The federal government has discovered about 1,260 abandoned mining sites in the country. The Minister of Mines and Steel Development, Olamilekan Adegbite said about 25 sites have been recovered from 2007 since the programme started.
The abandoned sites, he said, are useful sometimes because they form artificial lakes especially in dry season farming for those areas where they used to be.
Adegbite also said they constitute dangers to people because, in some places, vegetation grows over them and people get stuck when they mistakenly fall into them. The Minister said these on Tuesday in Abuja at the pre-event press briefing for the Nigerian Mining week, which commences next week.
He said: “We will surpass what oil and gas is doing for Nigeria. If we get the work right, we will surpass the earnings from oil and gas. Mining is not an immediate thing and it needs a lot of inputs.
“In the 60s, mining was the main thing of the Nigerian economy. At that time, we were very good on coal and tin mining from Jos and all that. Nigeria was recognised for that, for commodities but I think with the advent of oil and gas, a lot of people abandoned mines.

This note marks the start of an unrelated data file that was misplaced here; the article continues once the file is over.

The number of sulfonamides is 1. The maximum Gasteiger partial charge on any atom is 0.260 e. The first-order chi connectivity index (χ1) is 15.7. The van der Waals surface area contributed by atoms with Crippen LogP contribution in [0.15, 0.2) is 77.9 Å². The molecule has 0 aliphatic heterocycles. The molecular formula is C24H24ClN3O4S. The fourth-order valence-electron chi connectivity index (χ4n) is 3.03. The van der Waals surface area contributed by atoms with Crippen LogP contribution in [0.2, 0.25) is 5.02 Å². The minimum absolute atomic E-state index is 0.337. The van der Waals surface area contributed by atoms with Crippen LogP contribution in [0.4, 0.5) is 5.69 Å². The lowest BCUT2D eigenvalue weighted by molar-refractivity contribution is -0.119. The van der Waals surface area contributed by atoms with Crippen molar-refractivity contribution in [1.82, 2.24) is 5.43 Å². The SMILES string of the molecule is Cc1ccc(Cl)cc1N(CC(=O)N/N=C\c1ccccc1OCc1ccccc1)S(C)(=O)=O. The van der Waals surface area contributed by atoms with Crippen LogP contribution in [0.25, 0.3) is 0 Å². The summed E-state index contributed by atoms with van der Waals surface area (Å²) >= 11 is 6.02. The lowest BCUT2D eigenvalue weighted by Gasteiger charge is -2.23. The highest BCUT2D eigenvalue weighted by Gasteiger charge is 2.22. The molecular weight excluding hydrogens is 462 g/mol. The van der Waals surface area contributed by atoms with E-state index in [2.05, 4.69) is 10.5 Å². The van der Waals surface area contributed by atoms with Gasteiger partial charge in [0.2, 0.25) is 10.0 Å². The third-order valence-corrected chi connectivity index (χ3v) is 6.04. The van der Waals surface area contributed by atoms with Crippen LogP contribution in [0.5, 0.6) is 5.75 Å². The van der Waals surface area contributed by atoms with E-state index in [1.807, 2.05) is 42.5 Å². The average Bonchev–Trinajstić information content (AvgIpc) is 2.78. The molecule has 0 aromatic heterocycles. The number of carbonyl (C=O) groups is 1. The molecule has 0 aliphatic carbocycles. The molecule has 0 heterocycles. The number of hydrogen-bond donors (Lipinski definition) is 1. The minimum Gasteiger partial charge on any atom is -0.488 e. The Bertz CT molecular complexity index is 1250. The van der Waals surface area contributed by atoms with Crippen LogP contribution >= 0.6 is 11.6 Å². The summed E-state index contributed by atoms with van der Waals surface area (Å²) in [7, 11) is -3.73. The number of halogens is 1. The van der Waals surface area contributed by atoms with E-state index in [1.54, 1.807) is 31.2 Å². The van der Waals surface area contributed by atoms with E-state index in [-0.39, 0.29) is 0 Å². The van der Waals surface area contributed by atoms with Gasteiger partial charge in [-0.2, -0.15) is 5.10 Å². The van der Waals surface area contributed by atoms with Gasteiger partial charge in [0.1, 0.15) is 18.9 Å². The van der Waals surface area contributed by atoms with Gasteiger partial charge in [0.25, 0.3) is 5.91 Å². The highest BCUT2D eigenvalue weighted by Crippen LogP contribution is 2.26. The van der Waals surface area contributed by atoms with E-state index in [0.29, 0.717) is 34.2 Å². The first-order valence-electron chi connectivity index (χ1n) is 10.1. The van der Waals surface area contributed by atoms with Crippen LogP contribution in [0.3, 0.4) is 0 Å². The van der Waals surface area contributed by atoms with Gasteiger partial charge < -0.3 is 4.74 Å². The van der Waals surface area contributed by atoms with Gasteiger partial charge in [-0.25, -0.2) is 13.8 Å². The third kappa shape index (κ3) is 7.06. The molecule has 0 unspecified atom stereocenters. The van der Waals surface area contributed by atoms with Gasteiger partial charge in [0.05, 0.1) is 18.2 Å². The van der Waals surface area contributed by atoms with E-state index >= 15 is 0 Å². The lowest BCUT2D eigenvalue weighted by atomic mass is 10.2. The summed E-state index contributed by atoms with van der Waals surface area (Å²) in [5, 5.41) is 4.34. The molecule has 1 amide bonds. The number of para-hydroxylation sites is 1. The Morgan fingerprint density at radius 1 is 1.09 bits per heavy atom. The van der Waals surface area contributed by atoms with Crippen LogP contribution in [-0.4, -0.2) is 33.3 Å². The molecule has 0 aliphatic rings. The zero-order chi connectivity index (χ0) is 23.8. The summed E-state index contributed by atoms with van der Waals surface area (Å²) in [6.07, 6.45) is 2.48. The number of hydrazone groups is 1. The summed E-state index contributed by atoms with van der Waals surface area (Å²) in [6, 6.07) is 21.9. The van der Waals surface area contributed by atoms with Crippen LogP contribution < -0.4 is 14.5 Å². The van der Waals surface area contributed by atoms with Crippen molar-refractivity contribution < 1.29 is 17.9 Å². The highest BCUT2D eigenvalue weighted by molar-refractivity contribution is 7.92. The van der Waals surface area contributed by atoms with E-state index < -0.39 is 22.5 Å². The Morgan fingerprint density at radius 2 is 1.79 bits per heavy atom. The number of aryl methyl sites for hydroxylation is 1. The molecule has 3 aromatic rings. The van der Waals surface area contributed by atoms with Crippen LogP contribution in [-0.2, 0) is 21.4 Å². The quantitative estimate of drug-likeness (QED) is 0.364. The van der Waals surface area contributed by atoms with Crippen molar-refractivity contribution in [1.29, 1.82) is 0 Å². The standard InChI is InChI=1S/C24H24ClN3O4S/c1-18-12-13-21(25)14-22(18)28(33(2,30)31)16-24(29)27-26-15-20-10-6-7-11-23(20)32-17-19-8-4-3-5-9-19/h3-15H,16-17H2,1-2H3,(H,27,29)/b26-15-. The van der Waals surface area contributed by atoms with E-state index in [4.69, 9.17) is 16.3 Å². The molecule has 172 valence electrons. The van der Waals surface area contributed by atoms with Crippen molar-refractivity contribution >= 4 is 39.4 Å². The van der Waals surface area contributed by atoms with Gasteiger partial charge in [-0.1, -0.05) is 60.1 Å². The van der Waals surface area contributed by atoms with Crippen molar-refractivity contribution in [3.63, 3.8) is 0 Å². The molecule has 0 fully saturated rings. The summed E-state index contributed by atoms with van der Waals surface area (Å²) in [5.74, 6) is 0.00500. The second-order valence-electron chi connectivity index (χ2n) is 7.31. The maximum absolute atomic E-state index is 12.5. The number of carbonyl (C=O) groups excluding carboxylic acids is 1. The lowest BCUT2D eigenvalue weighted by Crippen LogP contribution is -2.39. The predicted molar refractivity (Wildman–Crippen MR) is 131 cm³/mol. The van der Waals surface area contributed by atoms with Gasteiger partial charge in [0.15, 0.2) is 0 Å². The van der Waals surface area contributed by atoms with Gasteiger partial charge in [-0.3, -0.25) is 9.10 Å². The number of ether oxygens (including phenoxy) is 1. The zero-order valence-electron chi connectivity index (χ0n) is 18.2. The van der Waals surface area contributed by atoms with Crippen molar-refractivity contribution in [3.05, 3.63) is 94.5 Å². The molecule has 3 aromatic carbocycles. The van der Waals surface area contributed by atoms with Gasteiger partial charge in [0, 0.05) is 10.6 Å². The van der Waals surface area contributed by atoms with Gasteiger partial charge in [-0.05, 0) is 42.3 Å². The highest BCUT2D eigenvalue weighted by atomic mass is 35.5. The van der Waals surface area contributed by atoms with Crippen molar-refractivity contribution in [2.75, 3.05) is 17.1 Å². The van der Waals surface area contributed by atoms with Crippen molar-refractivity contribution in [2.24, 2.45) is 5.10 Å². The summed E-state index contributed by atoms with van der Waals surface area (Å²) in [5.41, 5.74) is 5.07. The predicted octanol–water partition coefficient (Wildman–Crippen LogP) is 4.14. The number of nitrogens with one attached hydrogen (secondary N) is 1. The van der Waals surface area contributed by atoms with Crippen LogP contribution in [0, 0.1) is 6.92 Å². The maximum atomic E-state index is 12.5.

“The ministry took cautious support and when they conducted inventories of abandoned mining sites, as of the last count, there were 1260 abandoned sites. Now, every year we make provision for the recovery of these mining sites, these mining sites are like a two exploit.
“At times they are useful because they form artificial lakes, water gets collected in them and this water becomes useful especially in dry season farming for those areas where they use them. Stating that they also constitute dangers to people because in some places, vegetation has grown and you don’t know there is a hole there. If you fall into that, it is almost impossible to get out.
“It’s a continuous process reclaiming this abandoned sites, because when they are recovered, they almost spoil soil base for farming and I think so far, the ministry has been able to recover 25 sites from 2007 that the programme started.
“We have been able to get about 25 but in our budget every year, we also try to put money for reclaiming abandoned mining sites. We do get some money. We must say that 25 to 1260 is a far cry but it’s a start and we would continue on that,” Adegbite said.
Nigeria’s Head Advisory/Mining Leader, Price Water Cooper (PwC), Mr Cyril Azobu, informed that the event with the theme, “Removing the roadblocks along the value chain: Setting the mining industry as a key driver for economic growth” is in continuation in the implementation of the road map by the new ministers, albeit with adjustments and enhancements made to certain aspects to ensure the targets that have been set therein are met.
He said that no fewer than 1,200 mining experts, 180 mines and exploration companies and 24 countries are set to grace the conference.